JordanCon 2013

Back again for the annual shenangians.  JordanCon is a fan-operated


convention dedicated to the late Robert Jordan and his fandom.  I vowed to take JordanCon more seriously (as a writer) this year and limit party-time to the evenings.  We arrived late, as we made the drive up from Florida and attended a panel or two before breaking for dinner.  After dinner turned into social time as people were just milling about the hotel, drinks in hand.

We caught up with a lovely friend from our last JordanCon, and got to hear all about the past year and what we missed at the opening.  We spotted a group quietly playing Cards Against Humanity (go ahead, go buy it) and pointed out that they were playing it wrong.  [In case you aren’t familiar with the game, it’s no fun without excessive drinking and cursing.  It’s a game for adults-only, but I urge you not to play it with your mother.]

Friday night proved to be productive as well, with the Writer’s Round Table.  Everyone brought a piece for critique/share and we divided into sub-genres.  I was paired with Emilie P. Bush, a self-pubbed Steampunk author.  She read through the intro to Time Jaunt, my very first short story.  It’s a Steampunk Time Travel short.  Her insight was very helpful and she offered me some advice on how to trim and make it better.  She also suggested that I submit it after my edits!  We talked about writing conferences and she recommended the Crossroads Writing Conference in Macon in the fall.  This was probably my favorite part of the weekend.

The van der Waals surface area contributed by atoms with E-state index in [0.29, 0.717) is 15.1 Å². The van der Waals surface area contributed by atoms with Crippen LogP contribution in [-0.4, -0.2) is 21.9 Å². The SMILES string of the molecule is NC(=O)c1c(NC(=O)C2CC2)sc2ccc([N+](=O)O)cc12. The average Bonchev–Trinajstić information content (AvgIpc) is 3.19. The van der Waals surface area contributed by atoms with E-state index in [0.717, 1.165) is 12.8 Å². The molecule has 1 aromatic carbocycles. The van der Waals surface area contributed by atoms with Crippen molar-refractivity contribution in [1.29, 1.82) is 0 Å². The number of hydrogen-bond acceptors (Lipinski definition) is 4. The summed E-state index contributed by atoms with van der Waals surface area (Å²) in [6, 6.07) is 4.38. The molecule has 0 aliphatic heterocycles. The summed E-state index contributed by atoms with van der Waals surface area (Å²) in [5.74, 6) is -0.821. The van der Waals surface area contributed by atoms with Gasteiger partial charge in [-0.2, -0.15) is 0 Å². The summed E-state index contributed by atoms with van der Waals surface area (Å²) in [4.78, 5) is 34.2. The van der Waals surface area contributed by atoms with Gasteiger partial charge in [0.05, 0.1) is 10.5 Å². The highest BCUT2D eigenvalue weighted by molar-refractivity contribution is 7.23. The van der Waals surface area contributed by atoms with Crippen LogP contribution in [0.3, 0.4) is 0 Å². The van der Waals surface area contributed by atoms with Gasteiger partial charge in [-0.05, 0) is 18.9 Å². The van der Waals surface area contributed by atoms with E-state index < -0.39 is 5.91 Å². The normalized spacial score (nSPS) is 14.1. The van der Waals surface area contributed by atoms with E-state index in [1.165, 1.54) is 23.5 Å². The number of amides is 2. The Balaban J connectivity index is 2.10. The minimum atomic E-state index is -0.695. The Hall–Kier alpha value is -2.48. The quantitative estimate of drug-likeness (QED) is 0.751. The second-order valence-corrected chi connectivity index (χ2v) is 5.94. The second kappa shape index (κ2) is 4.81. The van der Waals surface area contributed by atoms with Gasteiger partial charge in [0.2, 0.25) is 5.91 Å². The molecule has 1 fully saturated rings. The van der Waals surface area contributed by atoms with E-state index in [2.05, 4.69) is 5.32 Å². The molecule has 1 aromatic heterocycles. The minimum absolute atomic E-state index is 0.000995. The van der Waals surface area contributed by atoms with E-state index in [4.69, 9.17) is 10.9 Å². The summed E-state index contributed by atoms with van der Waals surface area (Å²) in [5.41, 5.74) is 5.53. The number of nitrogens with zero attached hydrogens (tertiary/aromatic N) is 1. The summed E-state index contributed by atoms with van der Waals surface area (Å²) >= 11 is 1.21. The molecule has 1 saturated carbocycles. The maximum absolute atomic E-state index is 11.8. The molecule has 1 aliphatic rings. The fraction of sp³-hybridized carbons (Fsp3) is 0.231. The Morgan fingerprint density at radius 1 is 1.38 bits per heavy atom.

Saturday was filled with more writing panels, such as:

  • Making your Science Fiction feel like Fact
  • Short Stories and writing for contests
  • Steampunk hour
  • Dialogue: Making the fake sound real


Saturday afternoon offered up the requisite A Memory of Light panel after the appearance of the final book in January.  It was great to see

Brandon Sanderson and the whole team Jordan.  Harriet was presented with a book made by the Theorylanders which was a collection of interviews from Robert Jordan.  Dinner break was followed by the costume contest, of which we did not participate this time.  Most memorable costume: the person dressed up as Brandon Sanderson.  The evening ended (very late) in a dance party, in which JordanCon was crashed by not one, but TWO wedding parties.  FUN!  Geeks know how to party.



Sunday wrapped up with more writing panels for me:

  • The hero’s Journey
  • Writing Local
  • Violence for Writers
  • Pacing and Plotting

The con ended in a long drive home, but all in all I felt like I learned some valuable writing tips and I had fun too.